The LCS Is Committed To Investing In North American Talent
Last year was yet another year that left League of Legends Championship Series (LCS) fans wanting more when it came to the League of Legends World Championships. For a second straight year, the North American region failed to get past groups with each team that it sent out, leaving much to be desired.
In the first week of the Worlds group stage, all three of the North American teams had just three wins collectively. Once in the second week, FlyQuest showed a bit more life, Team Liquid put themselves in a position to qualify past the group stage but had their dreams slashed by Suning Gaming, and Team SoloMid went completely winless, 0-6.
With yet another subpar year comes along the vicious North American cycle of “this region has to invest more in their talent, “no more recycling players”. Each time the cycle gets brought up, everyone rants and raves, but only a few do something about it.
We’re the only team to field five North Americans this year and we’re very proud of that
- Director of Esports and Head of Performance at Dignitas, James Baker
The clear frontrunners for investing in North American talent have been 100 Thieves and Cloud9. 100 Thieves with their LCS, Academy, Amateur, and 100X, and Cloud9 with their LCS, Academy, and Amateur teams as well. Jack Etienne, CEO of Cloud9, has been one of the more outspoken individuals — and owners — when it comes to North America putting work into its own native talent as well as getting it out there for the world and the region to see.
“I, of course, from the beginning of Cloud9, have been heavily in support of developing North America — our region —, always been involved in the Challenger Series [and] have heavily been involved in our Academy Series. Very heavy investment in supporting these leagues,” Etienne told reporters at a press conference. “This year, we got involved in the Amateur system, which has also been very fun and really exciting as well as we have our training grounds program which focuses on kids 13 and up to learn how to play team sports and make League of Legends better.”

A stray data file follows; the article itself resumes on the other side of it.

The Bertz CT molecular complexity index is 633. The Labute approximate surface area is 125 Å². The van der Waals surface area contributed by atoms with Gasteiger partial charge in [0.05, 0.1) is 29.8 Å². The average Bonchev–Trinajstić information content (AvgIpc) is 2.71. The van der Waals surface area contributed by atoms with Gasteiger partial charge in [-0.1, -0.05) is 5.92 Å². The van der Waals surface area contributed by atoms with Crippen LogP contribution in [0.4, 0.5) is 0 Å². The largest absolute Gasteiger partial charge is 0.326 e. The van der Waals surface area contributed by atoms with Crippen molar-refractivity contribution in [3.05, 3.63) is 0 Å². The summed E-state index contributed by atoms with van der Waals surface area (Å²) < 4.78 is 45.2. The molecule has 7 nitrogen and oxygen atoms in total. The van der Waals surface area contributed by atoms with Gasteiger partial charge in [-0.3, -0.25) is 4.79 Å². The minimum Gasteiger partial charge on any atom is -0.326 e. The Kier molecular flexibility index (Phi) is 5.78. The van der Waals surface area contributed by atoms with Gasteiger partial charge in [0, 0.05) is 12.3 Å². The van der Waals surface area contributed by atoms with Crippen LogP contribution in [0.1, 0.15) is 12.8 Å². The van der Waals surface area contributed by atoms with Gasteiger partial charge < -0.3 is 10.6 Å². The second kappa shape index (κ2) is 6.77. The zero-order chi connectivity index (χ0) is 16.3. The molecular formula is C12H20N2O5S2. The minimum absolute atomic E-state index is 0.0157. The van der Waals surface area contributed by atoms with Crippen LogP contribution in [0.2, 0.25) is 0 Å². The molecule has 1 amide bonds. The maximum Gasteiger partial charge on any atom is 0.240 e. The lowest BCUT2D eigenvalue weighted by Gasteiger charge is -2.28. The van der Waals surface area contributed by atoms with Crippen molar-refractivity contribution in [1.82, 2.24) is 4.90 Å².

Cloud9 has shown clear results of this. Players like jungler Robert “Blaber” Huang — who is the clear frontrunner for MVP for the 2021 Spring Split —, support Tristan “Zeyzal” Stidam, current Cloud9 top laner, Ibrahim “Fudge” Allami, and many others have put themselves in the limelight as strong players for the region.
100 Thieves has continuously put their part as well with their many rosters. Their Academy roster has been consistently at the top of the Academy league, and many of their former members like Aaron “FakeGod” Lee and Max “Soligo” Soong have moved on to the LCS.
But one team that is being overlooked, often due to their poor placings in the past and lack of real “superstar” is Dignitas. As it stands currently, Dignitas is the only team with five native North American players for the 2021 Spring Split — two of those members happen to be FakeGod and Soligo. Every single player from the top lane to the bottom lane is from North America; not a single one was from another region and became a North American resident either. Something that Director of Esports and Head of Performance at Dignitas, James Baker, has taken great pride in.
“When we looked at the roster options this year, there were many paths that we could take — obviously, some of the rumours came out. But the one that excited us the most was absolutely the same roster you see playing for us today,” Baker said in an opening statement at a press conference. “It’s a mix of veteran players and amateur players, and it’s three players in particular that we think have a very bright future ahead of them in the LCS. We’re the only team to field five North Americans this year, and we’re very proud of that.”
Dignitas are also the only team to give another chance to controversial North American native jungler, Joshua “Dardoch” Hartnett.
“And we are also the only team to — in my opinion — to give Dardoch a real chance. Before, I feel like he’s been forced into rosters that don’t make sense to him, and we’ve gone, and we’ve sat down, and we’ve taken the time to understand him throughout the whole summer last year and also in the offseason. And that’s allowed us to build a roster around him where he is a true leader on the team. And I think we’re seeing the benefits of that in the first few weeks of the LCS,” said Baker.
Maybe this year, now more than ever, the North American region has finally begun to wake up and quit using the same old players over and over again. As evidenced by nearly half of the players from last year no longer being on the league. The region having frontrunners like Cloud9 and 100 Thieves, followed now by Dignitas, is a great way for the region to turn around. Perhaps this might be the first step in the right direction for one of the “four major regions” to begin performing well internationally.
Images via Riot Games